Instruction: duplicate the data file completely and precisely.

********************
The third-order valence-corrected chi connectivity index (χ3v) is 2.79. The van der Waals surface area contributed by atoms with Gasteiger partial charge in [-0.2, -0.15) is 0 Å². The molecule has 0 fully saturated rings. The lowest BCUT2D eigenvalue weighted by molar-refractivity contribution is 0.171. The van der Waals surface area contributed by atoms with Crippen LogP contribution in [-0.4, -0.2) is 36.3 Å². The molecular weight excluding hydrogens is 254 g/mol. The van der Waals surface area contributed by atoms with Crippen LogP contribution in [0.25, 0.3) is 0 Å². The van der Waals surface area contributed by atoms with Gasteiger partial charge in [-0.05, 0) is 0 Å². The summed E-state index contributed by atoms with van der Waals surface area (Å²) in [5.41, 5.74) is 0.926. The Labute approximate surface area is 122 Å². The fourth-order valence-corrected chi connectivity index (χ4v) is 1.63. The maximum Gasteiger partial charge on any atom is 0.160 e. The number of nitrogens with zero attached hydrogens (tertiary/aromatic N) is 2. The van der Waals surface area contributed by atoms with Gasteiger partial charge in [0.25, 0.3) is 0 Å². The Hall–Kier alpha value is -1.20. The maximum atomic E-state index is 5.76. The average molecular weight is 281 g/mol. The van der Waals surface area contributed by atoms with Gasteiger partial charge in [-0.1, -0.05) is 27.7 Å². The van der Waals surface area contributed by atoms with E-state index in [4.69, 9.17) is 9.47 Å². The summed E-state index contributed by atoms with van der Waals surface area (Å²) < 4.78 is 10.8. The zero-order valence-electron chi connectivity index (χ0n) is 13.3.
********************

The third-order valence-corrected chi connectivity index (χ3v) is 2.79. The van der Waals surface area contributed by atoms with Gasteiger partial charge in [-0.2, -0.15) is 0 Å². The molecule has 0 fully saturated rings. The lowest BCUT2D eigenvalue weighted by molar-refractivity contribution is 0.171. The van der Waals surface area contributed by atoms with Crippen LogP contribution in [-0.4, -0.2) is 36.3 Å². The molecular weight excluding hydrogens is 254 g/mol. The van der Waals surface area contributed by atoms with Crippen LogP contribution in [0.25, 0.3) is 0 Å². The van der Waals surface area contributed by atoms with Gasteiger partial charge in [-0.05, 0) is 0 Å². The summed E-state index contributed by atoms with van der Waals surface area (Å²) in [5.41, 5.74) is 0.926. The Labute approximate surface area is 122 Å². The fourth-order valence-corrected chi connectivity index (χ4v) is 1.63. The maximum Gasteiger partial charge on any atom is 0.160 e. The number of nitrogens with zero attached hydrogens (tertiary/aromatic N) is 2. The van der Waals surface area contributed by atoms with Gasteiger partial charge in [0.25, 0.3) is 0 Å². The Hall–Kier alpha value is -1.20. The maximum atomic E-state index is 5.76. The average molecular weight is 281 g/mol. The van der Waals surface area contributed by atoms with Gasteiger partial charge in [-0.1, -0.05) is 27.7 Å². The van der Waals surface area contributed by atoms with E-state index in [4.69, 9.17) is 9.47 Å². The summed E-state index contributed by atoms with van der Waals surface area (Å²) < 4.78 is 10.8. The zero-order valence-electron chi connectivity index (χ0n) is 13.3.